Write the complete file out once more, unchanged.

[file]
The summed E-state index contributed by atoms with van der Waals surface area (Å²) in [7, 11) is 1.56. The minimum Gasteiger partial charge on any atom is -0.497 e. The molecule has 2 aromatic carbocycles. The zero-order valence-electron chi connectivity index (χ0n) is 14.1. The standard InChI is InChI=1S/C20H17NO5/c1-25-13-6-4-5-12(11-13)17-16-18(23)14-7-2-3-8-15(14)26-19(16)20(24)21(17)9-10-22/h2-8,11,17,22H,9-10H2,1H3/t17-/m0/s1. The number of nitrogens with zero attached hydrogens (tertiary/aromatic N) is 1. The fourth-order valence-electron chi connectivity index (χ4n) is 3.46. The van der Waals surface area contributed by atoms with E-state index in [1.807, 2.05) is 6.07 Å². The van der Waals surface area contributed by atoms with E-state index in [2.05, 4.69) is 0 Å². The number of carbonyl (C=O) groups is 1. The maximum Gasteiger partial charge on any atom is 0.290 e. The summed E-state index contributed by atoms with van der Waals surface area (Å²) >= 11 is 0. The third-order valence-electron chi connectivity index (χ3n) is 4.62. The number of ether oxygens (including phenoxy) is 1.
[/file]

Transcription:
The summed E-state index contributed by atoms with van der Waals surface area (Å²) in [7, 11) is 1.56. The minimum Gasteiger partial charge on any atom is -0.497 e. The molecule has 2 aromatic carbocycles. The zero-order valence-electron chi connectivity index (χ0n) is 14.1. The standard InChI is InChI=1S/C20H17NO5/c1-25-13-6-4-5-12(11-13)17-16-18(23)14-7-2-3-8-15(14)26-19(16)20(24)21(17)9-10-22/h2-8,11,17,22H,9-10H2,1H3/t17-/m0/s1. The number of nitrogens with zero attached hydrogens (tertiary/aromatic N) is 1. The fourth-order valence-electron chi connectivity index (χ4n) is 3.46. The van der Waals surface area contributed by atoms with E-state index in [1.807, 2.05) is 6.07 Å². The van der Waals surface area contributed by atoms with E-state index in [2.05, 4.69) is 0 Å². The number of carbonyl (C=O) groups is 1. The maximum Gasteiger partial charge on any atom is 0.290 e. The summed E-state index contributed by atoms with van der Waals surface area (Å²) >= 11 is 0. The third-order valence-electron chi connectivity index (χ3n) is 4.62. The number of ether oxygens (including phenoxy) is 1.